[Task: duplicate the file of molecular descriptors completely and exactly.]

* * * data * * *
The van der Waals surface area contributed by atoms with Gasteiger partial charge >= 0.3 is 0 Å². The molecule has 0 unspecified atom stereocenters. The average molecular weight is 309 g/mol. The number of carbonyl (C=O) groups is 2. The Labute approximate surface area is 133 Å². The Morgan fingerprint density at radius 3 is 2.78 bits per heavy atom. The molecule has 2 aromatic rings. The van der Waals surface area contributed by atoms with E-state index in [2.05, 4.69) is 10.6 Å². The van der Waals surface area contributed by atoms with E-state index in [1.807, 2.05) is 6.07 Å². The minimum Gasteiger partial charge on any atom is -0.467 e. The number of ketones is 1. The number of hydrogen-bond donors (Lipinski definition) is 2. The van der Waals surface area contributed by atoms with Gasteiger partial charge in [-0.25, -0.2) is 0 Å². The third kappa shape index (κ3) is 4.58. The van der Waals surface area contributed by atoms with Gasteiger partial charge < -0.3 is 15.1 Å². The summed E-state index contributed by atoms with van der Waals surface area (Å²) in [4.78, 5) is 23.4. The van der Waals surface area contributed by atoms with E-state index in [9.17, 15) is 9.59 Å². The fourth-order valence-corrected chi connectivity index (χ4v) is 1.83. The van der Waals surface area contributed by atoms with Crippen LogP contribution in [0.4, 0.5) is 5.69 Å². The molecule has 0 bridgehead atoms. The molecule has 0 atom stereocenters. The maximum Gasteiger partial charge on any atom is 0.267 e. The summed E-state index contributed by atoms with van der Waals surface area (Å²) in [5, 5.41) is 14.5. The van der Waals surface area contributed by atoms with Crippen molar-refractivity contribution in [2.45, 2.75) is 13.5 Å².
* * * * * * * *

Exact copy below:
The van der Waals surface area contributed by atoms with Gasteiger partial charge >= 0.3 is 0 Å². The molecule has 0 unspecified atom stereocenters. The average molecular weight is 309 g/mol. The number of carbonyl (C=O) groups is 2. The Labute approximate surface area is 133 Å². The Morgan fingerprint density at radius 3 is 2.78 bits per heavy atom. The molecule has 2 aromatic rings. The van der Waals surface area contributed by atoms with E-state index in [2.05, 4.69) is 10.6 Å². The van der Waals surface area contributed by atoms with E-state index in [1.807, 2.05) is 6.07 Å². The minimum Gasteiger partial charge on any atom is -0.467 e. The number of ketones is 1. The number of hydrogen-bond donors (Lipinski definition) is 2. The van der Waals surface area contributed by atoms with Gasteiger partial charge in [-0.25, -0.2) is 0 Å². The third kappa shape index (κ3) is 4.58. The van der Waals surface area contributed by atoms with Gasteiger partial charge < -0.3 is 15.1 Å². The summed E-state index contributed by atoms with van der Waals surface area (Å²) in [4.78, 5) is 23.4. The van der Waals surface area contributed by atoms with E-state index in [9.17, 15) is 9.59 Å². The fourth-order valence-corrected chi connectivity index (χ4v) is 1.83. The van der Waals surface area contributed by atoms with Crippen LogP contribution in [0.4, 0.5) is 5.69 Å². The molecule has 0 bridgehead atoms. The molecule has 0 atom stereocenters. The maximum Gasteiger partial charge on any atom is 0.267 e. The summed E-state index contributed by atoms with van der Waals surface area (Å²) in [5, 5.41) is 14.5. The van der Waals surface area contributed by atoms with Crippen molar-refractivity contribution in [2.45, 2.75) is 13.5 Å².